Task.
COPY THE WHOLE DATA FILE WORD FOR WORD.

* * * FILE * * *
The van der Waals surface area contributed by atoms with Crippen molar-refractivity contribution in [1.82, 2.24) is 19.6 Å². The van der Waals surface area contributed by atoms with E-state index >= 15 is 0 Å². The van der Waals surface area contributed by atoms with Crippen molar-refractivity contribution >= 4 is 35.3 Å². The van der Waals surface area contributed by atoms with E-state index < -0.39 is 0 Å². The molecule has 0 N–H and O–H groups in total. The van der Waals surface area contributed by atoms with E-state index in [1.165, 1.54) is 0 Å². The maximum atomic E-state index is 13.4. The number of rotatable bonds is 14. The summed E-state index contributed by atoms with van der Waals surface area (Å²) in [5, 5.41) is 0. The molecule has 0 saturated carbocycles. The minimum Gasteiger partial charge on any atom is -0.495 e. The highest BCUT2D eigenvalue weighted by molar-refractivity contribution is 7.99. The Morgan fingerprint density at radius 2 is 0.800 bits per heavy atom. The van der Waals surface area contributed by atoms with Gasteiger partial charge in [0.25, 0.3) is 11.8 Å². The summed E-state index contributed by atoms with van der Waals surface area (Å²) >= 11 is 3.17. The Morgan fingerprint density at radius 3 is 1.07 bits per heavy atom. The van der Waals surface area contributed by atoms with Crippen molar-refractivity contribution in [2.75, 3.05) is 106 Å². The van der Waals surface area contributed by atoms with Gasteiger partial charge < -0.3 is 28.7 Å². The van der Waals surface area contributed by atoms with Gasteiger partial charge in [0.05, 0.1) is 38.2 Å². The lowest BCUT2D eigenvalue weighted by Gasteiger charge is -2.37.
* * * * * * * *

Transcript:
The van der Waals surface area contributed by atoms with Crippen molar-refractivity contribution in [1.82, 2.24) is 19.6 Å². The van der Waals surface area contributed by atoms with E-state index >= 15 is 0 Å². The van der Waals surface area contributed by atoms with Crippen molar-refractivity contribution >= 4 is 35.3 Å². The van der Waals surface area contributed by atoms with E-state index < -0.39 is 0 Å². The molecule has 0 N–H and O–H groups in total. The van der Waals surface area contributed by atoms with E-state index in [1.165, 1.54) is 0 Å². The maximum atomic E-state index is 13.4. The number of rotatable bonds is 14. The summed E-state index contributed by atoms with van der Waals surface area (Å²) in [5, 5.41) is 0. The molecule has 0 saturated carbocycles. The minimum Gasteiger partial charge on any atom is -0.495 e. The highest BCUT2D eigenvalue weighted by molar-refractivity contribution is 7.99. The Morgan fingerprint density at radius 2 is 0.800 bits per heavy atom. The van der Waals surface area contributed by atoms with Gasteiger partial charge in [0.25, 0.3) is 11.8 Å². The summed E-state index contributed by atoms with van der Waals surface area (Å²) >= 11 is 3.17. The Morgan fingerprint density at radius 3 is 1.07 bits per heavy atom. The van der Waals surface area contributed by atoms with Crippen molar-refractivity contribution in [2.75, 3.05) is 106 Å². The van der Waals surface area contributed by atoms with Gasteiger partial charge < -0.3 is 28.7 Å². The van der Waals surface area contributed by atoms with Gasteiger partial charge in [0.05, 0.1) is 38.2 Å². The lowest BCUT2D eigenvalue weighted by Gasteiger charge is -2.37.